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sausage roasted whole in a pot

April 30, 2010

Sausage is amazing. I love it. It is cheap, delicious and easy to cook. This is my favorite way to cook whole sausages indoors and it is very simple. Use a nice fresh sausage and if there is a place in your town that makes their own it is worth seeking it out.

Roasted sausage with cucumber, tomato, mint salad and toast.

I always cook sausage in a pot instead of a pan because the high sides help prevent excessive splattering which sausage has a tendency to do. Unlike roasted meats that should be seared at high temperatures, sausage cooks more evenly and is easier to control at lower temperatures. To start, put a pot on at a low to medium heat. Sausage does not need to be salted because there is already salt in the meat mixture. Add a light drizzle of oil to the pot and throw the sausage in. depending on how long you let the pot heat it will start sizzling either right away or within a minute. Do not move or shake the sausage. Just let it sit and sizzle until it starts to turn a nice caramel brown. You can let it brown for several minutes at a low temperature without burning and doing so will help it cook all the way to the center. Once it is nice and brown turn it onto the other side and repeat. If the pot starts smoking or is splattering excessively turn the heat down.

seared sausage

The lower the heat, the more evenly it will cook, but also the longer it will take. In time you will find the best balance for your stove, your pot and your patience. You can also place a lid on the pot halfway to catch splatters, but don’t put it on all the way because it will steam the meat.

Small sausage will finish cooking by being seared just on two sides, some larger sausages should be seared all the way around. This is not always possible because sausage starts to curl while it cooks, but use a pair of tongs and try to sear it as best you can. To tell if it is done you can give it a squeeze and see if it feels cooked through. Fresh sausage will also have liquid in it that turns clear and starts to run. If you see its clear juices running under the skin it is close to being finished. Some popular sausages, Bruce Aidell’s for example, are already cooked. They come shrink wrapped from your local supermarket and will say “fully-cooked” somewhere on the package. These types of sausage need only to be heated. With pre-cooked sausage it is often easier to cut them in half lengthwise then heat them on both sides. Fresh sausage can be cut in half too, but the meat sometimes has a tendency to separate from the casing. Cutting the sausage in half cooks quicker and does the trick too, so go ahead and try it both ways and see which one you prefer. I have found that I like it better whole and it looks better too.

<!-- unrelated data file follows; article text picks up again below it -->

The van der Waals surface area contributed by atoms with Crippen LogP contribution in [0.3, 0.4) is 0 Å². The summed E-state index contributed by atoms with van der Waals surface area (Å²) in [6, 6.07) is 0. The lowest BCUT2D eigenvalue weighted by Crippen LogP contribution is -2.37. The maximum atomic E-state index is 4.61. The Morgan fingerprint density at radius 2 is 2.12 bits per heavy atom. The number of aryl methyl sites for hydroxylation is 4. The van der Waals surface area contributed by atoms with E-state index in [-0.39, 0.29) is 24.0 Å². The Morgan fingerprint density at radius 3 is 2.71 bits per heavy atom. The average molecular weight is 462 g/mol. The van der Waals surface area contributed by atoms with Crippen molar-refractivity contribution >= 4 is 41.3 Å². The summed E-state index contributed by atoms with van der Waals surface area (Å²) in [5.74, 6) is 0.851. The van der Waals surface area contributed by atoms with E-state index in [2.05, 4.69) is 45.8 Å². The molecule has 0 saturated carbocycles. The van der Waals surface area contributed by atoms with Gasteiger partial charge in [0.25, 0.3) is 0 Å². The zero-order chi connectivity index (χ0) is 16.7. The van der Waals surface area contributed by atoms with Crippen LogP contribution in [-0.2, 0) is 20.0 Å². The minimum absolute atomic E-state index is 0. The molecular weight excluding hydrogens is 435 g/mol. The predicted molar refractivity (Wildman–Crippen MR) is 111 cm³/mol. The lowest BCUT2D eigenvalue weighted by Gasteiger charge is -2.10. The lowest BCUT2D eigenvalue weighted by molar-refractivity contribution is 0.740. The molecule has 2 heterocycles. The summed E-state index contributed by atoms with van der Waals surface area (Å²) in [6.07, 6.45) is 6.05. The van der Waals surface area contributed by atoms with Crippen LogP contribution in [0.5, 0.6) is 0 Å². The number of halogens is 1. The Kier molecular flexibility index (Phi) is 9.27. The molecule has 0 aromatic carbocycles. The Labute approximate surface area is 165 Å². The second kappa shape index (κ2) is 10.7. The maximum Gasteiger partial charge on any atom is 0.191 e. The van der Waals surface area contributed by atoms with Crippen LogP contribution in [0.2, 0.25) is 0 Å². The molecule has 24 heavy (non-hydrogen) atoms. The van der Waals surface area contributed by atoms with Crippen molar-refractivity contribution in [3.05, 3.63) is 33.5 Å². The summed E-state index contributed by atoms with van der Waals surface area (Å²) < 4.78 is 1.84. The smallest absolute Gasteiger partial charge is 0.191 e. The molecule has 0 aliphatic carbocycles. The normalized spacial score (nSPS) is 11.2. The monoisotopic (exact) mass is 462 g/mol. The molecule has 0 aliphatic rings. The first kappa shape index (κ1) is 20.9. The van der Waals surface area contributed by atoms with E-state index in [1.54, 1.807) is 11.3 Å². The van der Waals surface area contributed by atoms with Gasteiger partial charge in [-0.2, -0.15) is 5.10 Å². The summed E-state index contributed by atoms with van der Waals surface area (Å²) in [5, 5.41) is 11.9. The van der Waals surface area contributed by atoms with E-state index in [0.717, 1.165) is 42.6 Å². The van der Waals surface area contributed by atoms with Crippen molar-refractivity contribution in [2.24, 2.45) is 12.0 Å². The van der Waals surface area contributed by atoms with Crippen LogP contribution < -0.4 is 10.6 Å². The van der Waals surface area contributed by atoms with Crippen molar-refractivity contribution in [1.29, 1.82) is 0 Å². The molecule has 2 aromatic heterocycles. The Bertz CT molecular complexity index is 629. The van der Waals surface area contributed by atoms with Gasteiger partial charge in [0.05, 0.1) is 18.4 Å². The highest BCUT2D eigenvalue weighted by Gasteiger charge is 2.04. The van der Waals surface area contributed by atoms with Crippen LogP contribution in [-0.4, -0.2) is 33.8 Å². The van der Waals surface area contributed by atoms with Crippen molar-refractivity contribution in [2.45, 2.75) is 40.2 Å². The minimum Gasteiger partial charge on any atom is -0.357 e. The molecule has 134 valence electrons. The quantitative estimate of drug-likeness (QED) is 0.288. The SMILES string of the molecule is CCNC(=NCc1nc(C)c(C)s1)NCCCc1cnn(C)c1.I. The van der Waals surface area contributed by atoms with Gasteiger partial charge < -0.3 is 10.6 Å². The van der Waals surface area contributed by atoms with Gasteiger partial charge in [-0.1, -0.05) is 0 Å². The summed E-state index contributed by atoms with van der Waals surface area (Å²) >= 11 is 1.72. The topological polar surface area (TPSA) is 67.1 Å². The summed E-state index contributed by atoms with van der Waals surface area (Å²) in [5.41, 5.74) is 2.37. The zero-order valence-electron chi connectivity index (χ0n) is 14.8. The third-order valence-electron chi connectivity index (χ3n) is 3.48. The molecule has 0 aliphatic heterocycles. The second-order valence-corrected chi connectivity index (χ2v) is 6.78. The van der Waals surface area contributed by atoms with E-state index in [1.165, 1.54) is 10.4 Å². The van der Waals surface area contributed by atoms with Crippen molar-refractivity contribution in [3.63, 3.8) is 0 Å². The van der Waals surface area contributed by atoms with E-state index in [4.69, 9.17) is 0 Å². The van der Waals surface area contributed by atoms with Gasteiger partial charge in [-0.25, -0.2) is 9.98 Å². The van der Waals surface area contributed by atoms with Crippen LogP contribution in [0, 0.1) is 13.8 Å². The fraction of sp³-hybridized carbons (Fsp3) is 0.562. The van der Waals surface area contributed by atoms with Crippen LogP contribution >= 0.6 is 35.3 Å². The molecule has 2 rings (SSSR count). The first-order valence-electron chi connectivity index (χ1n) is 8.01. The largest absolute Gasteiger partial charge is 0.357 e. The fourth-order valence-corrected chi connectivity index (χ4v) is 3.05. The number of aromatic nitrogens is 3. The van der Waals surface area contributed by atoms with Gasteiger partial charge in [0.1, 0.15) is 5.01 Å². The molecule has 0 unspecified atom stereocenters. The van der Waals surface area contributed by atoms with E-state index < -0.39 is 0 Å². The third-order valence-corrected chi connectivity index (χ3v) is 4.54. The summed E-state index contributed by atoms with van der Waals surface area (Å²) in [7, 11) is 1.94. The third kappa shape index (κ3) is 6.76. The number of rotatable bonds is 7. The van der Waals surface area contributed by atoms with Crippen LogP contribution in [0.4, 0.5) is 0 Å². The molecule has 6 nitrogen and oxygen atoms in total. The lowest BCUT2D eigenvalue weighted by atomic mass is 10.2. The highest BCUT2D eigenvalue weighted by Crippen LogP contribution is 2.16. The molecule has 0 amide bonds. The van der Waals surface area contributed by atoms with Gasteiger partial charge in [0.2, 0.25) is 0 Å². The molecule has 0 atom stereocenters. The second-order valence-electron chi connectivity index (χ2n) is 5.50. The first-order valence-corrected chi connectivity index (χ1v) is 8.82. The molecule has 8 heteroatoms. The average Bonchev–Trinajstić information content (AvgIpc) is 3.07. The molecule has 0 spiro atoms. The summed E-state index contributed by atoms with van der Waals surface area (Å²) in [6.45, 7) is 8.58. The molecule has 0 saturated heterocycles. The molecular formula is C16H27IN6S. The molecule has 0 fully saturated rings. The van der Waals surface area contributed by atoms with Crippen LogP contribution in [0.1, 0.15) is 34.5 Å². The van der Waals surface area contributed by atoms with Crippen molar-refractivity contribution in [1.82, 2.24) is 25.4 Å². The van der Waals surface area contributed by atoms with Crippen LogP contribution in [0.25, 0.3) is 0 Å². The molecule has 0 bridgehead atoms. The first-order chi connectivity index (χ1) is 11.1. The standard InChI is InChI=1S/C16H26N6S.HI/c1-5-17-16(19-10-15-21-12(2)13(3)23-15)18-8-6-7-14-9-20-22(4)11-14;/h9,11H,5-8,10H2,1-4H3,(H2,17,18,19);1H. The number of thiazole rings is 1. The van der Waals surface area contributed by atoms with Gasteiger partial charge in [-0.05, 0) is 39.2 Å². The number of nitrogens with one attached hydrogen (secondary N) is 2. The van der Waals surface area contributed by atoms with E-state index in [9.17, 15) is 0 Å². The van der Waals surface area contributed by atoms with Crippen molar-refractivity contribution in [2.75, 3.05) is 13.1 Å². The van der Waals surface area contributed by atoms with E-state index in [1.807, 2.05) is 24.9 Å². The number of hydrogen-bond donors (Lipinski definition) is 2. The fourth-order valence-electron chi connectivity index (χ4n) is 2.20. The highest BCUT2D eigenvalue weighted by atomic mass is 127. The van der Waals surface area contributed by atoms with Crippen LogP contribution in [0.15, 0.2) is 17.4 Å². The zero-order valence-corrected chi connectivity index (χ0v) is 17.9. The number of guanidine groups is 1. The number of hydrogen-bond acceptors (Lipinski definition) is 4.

onions added, getting ready to finish with a handful of greens.

Once the sausage appears cooked let it rest for a couple of minutes. It is still hot on the inside and the hot juices are still cooking so it needs to sit before you cut into it.

Now, the other great thing about searing sausage in a pot is that when the sausage is done you can throw other ingredients into the pot and you have a single pot meal with real easy clean up. Anything you add to the pot will pick up all the flavor that has been imparted into the pot by the sausage. Try throwing in some onions or garlic and a handful of greens or fresh herbs while your sausage rests. Serve it with rice or some toast and call it a lunch. Enjoy!

roasted sausage with sauteéd escarole.

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